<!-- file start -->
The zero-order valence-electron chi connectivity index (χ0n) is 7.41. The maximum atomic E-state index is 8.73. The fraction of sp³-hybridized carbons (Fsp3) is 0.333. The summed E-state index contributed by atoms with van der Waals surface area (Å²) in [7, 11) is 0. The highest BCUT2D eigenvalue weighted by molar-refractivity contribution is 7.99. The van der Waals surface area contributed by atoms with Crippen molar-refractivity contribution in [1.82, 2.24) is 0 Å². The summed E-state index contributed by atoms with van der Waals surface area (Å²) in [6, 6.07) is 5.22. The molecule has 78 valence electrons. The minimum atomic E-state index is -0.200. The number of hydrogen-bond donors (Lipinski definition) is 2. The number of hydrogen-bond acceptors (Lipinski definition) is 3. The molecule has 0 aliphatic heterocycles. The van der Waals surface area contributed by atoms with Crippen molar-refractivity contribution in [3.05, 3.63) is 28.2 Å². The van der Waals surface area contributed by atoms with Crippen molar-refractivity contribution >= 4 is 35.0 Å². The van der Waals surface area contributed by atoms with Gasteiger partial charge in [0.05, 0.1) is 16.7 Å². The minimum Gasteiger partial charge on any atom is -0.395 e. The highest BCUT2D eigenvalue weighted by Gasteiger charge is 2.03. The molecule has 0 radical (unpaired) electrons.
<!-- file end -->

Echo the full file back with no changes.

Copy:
The zero-order valence-electron chi connectivity index (χ0n) is 7.41. The maximum atomic E-state index is 8.73. The fraction of sp³-hybridized carbons (Fsp3) is 0.333. The summed E-state index contributed by atoms with van der Waals surface area (Å²) in [7, 11) is 0. The highest BCUT2D eigenvalue weighted by molar-refractivity contribution is 7.99. The van der Waals surface area contributed by atoms with Crippen molar-refractivity contribution in [1.82, 2.24) is 0 Å². The summed E-state index contributed by atoms with van der Waals surface area (Å²) in [6, 6.07) is 5.22. The molecule has 78 valence electrons. The minimum atomic E-state index is -0.200. The number of hydrogen-bond donors (Lipinski definition) is 2. The number of hydrogen-bond acceptors (Lipinski definition) is 3. The molecule has 0 aliphatic heterocycles. The van der Waals surface area contributed by atoms with Crippen molar-refractivity contribution in [3.05, 3.63) is 28.2 Å². The van der Waals surface area contributed by atoms with Crippen molar-refractivity contribution >= 4 is 35.0 Å². The van der Waals surface area contributed by atoms with Gasteiger partial charge in [0.05, 0.1) is 16.7 Å². The minimum Gasteiger partial charge on any atom is -0.395 e. The highest BCUT2D eigenvalue weighted by Gasteiger charge is 2.03. The molecule has 0 radical (unpaired) electrons.